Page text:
05 November 2008

MyHeritage.com: Nine new languages added

This week, MyHeritage.com added nine new languages - Danish, Romanian, Bulgarian, Serbian, Croatian, Lithuanian, Malay, Arabic and Farsi - making a total of 34 languages supported on the site.

More than 26 million members around the world connect and communicate with their extended family networks and research family history with MyHeritage tools.

Says founder/CEO Gilad Japhet, “Families everywhere want to learn about their history and stay in touch with relatives who may be spread around the world.” The company is committed to making itself the most inclusive online destination for families, regardless of location or language. The additional languages make it even easier.

Gilad and I first met - long before the company went live - at a genealogy conference in Israel and discovered we were related through the Diskin family of Mogilev, Belarus.

Every few months or so, we'd speak and I'd ask what was happening with his interesting concept. When MyHeritage went live, I wrote one of the first articles - in the Jerusalem Post - about the company.

In Israel, it is rather common for people to know several languages. It is, after all, a country of immigrants from countries around the world who have brought their own languages and then learned Hebrew, English and other common languages.

It was no surprise, therefore, that Gilad's concept included offering the site in a multitude of languages, making it even easier to connect with extended family while researching and sharing family histories.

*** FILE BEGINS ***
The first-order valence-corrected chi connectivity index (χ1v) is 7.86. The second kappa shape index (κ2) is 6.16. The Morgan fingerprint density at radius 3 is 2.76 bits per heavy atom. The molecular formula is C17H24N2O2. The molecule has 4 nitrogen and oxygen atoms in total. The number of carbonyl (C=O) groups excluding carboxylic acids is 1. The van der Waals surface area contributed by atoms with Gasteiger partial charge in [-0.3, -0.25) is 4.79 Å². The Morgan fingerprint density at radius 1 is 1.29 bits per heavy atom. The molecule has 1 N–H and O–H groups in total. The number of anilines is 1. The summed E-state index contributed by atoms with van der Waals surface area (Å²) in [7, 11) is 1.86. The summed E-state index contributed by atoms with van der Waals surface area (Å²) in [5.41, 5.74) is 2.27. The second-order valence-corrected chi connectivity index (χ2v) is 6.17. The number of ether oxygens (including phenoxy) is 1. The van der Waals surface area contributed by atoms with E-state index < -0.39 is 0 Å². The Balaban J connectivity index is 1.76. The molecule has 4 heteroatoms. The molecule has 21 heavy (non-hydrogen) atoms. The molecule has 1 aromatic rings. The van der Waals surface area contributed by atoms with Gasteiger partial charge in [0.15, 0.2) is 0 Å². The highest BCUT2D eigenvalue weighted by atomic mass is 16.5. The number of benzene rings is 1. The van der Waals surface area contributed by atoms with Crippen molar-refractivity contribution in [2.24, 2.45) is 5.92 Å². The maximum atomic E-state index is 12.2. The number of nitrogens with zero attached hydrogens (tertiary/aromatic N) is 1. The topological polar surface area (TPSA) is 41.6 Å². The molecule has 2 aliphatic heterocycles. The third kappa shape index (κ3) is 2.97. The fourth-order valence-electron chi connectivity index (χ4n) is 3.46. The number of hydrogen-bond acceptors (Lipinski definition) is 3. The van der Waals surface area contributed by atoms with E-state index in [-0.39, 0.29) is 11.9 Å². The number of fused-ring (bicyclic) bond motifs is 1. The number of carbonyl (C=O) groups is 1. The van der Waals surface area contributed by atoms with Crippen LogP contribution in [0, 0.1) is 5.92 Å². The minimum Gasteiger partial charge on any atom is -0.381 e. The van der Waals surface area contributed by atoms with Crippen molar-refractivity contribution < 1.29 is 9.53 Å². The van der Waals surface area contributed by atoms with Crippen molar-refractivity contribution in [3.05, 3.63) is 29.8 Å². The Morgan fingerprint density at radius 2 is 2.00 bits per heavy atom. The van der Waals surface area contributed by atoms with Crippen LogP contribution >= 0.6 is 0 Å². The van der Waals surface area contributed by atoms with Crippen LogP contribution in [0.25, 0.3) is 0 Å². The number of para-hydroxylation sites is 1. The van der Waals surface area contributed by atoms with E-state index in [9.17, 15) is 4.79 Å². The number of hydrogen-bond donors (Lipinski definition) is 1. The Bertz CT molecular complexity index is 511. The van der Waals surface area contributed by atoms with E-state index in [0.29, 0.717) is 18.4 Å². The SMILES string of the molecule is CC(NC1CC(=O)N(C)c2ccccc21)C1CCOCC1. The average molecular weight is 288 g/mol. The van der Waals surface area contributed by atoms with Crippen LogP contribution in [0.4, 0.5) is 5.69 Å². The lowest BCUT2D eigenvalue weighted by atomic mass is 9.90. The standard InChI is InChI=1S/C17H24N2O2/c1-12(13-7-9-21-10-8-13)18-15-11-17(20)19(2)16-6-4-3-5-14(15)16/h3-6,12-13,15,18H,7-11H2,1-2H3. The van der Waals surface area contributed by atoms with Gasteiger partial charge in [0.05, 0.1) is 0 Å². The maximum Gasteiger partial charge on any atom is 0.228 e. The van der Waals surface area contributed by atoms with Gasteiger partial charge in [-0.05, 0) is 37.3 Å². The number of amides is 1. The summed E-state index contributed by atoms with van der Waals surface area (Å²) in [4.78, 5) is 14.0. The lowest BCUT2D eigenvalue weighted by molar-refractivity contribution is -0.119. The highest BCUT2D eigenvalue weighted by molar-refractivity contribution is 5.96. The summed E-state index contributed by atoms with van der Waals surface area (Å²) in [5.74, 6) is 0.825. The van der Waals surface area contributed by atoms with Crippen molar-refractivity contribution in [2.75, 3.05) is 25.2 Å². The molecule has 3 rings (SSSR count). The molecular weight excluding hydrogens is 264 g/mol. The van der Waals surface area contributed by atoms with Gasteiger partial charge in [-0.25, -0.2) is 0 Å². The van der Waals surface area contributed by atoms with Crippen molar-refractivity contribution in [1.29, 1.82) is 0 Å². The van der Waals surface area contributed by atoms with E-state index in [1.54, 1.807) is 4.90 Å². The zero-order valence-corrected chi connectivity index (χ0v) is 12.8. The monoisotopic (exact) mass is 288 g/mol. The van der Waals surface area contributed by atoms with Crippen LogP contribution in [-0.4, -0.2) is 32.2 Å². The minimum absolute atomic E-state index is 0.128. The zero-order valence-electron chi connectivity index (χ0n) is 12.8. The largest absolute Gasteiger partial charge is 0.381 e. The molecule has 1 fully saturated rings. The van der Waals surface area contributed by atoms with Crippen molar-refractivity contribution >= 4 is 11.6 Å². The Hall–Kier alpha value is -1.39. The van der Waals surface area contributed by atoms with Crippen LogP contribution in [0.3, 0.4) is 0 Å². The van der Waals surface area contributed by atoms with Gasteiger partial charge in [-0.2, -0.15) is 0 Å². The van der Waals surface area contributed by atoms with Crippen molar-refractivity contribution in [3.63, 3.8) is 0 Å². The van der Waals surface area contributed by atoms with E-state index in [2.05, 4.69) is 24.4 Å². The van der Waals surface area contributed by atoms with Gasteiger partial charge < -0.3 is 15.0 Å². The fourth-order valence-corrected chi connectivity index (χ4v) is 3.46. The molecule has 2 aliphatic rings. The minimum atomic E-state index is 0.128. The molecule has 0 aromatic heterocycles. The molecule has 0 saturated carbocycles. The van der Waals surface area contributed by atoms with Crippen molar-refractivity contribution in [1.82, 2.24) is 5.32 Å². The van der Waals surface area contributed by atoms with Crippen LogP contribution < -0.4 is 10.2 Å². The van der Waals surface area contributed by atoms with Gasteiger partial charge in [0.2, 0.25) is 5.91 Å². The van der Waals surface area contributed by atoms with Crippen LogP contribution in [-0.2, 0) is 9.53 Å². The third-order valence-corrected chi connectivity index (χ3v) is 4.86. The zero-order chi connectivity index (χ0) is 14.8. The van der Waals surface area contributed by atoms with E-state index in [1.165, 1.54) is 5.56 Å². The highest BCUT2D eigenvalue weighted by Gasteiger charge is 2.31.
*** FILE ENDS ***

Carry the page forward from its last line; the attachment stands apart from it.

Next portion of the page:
In regards to data, users can enter information instantaneously in two languages of choice, making it simple to share family history with people in far off places who may not be proficient in your own native language. For example, I can look at my data in English and Russian or Hebrew.
As a genealogist, this feature helped me personally as I have easily learned what my names of interest look like in different alphabets. Recognizing given names and surnames in various languages is a useful, practical skill for all researchers.

Visit MyHeritage on the web or by downloading a simple free piece of software and set up a family website so you and your extended family can share information and research.

Also, take a look at the new photo tagging technology that automatically recognizes and labels faces in digital photos, making it even easier and faster to organize, search for, and share pictures with family and friends.

1 comment:

  1. We had an exciting find through MyHeritage.com just a few days ago! Massimo, the son of a long lost relative of my husband's who was born and raised in Italy found his great-grandparents on the family tree that I put up on MyHeritage.com. He speaks Italian, not English, so fortunately he had access to and could understand MyHeritage.com. We have been corresponding by e-mail these last few days with the help of babelfish, since I speak no Italian. Because I had uploaded pictures onto the family tree on MyhHeritage, he saw and recognized his great-grandmother's picture and knew we were his family. He is so deeply grateful to have found his extended family, since it has been over 20 years since those who raised him died and he knows of no siblings or cousins. He was delighted to show us pictures of his wife and young daughter.
    Judy Simon